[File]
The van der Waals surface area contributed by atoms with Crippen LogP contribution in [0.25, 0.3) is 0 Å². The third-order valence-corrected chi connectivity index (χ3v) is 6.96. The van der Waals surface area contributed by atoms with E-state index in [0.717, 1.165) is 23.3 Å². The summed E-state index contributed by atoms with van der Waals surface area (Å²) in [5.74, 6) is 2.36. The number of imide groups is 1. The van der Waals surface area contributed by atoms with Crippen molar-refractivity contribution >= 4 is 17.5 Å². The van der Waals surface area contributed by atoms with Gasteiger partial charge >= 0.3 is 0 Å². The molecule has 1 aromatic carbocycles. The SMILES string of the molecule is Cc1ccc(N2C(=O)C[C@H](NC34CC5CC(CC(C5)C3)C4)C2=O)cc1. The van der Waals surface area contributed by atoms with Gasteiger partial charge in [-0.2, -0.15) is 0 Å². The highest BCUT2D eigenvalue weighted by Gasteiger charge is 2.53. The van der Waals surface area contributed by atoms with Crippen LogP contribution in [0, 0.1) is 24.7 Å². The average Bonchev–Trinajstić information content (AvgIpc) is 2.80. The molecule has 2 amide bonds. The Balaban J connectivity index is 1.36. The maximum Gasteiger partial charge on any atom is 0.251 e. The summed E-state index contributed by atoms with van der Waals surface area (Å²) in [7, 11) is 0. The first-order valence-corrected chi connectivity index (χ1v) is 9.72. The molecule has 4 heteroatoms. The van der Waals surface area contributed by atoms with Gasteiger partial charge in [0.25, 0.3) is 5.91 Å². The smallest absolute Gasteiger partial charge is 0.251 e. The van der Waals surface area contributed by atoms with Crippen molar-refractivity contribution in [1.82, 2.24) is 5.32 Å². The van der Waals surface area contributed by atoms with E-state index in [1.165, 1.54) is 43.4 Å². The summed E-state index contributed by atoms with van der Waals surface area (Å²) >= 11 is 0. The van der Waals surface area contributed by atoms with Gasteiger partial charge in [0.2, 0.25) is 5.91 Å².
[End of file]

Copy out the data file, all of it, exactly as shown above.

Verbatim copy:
The van der Waals surface area contributed by atoms with Crippen LogP contribution in [0.25, 0.3) is 0 Å². The third-order valence-corrected chi connectivity index (χ3v) is 6.96. The van der Waals surface area contributed by atoms with E-state index in [0.717, 1.165) is 23.3 Å². The summed E-state index contributed by atoms with van der Waals surface area (Å²) in [5.74, 6) is 2.36. The number of imide groups is 1. The van der Waals surface area contributed by atoms with Crippen molar-refractivity contribution >= 4 is 17.5 Å². The van der Waals surface area contributed by atoms with Gasteiger partial charge >= 0.3 is 0 Å². The molecule has 1 aromatic carbocycles. The SMILES string of the molecule is Cc1ccc(N2C(=O)C[C@H](NC34CC5CC(CC(C5)C3)C4)C2=O)cc1. The van der Waals surface area contributed by atoms with Gasteiger partial charge in [-0.2, -0.15) is 0 Å². The highest BCUT2D eigenvalue weighted by Gasteiger charge is 2.53. The van der Waals surface area contributed by atoms with Crippen LogP contribution in [0, 0.1) is 24.7 Å². The average Bonchev–Trinajstić information content (AvgIpc) is 2.80. The molecule has 2 amide bonds. The Balaban J connectivity index is 1.36. The maximum Gasteiger partial charge on any atom is 0.251 e. The summed E-state index contributed by atoms with van der Waals surface area (Å²) in [7, 11) is 0. The first-order valence-corrected chi connectivity index (χ1v) is 9.72. The molecule has 4 heteroatoms. The van der Waals surface area contributed by atoms with Gasteiger partial charge in [0.25, 0.3) is 5.91 Å². The smallest absolute Gasteiger partial charge is 0.251 e. The van der Waals surface area contributed by atoms with Crippen molar-refractivity contribution in [1.82, 2.24) is 5.32 Å². The van der Waals surface area contributed by atoms with E-state index in [1.165, 1.54) is 43.4 Å². The summed E-state index contributed by atoms with van der Waals surface area (Å²) >= 11 is 0. The van der Waals surface area contributed by atoms with Gasteiger partial charge in [0.2, 0.25) is 5.91 Å².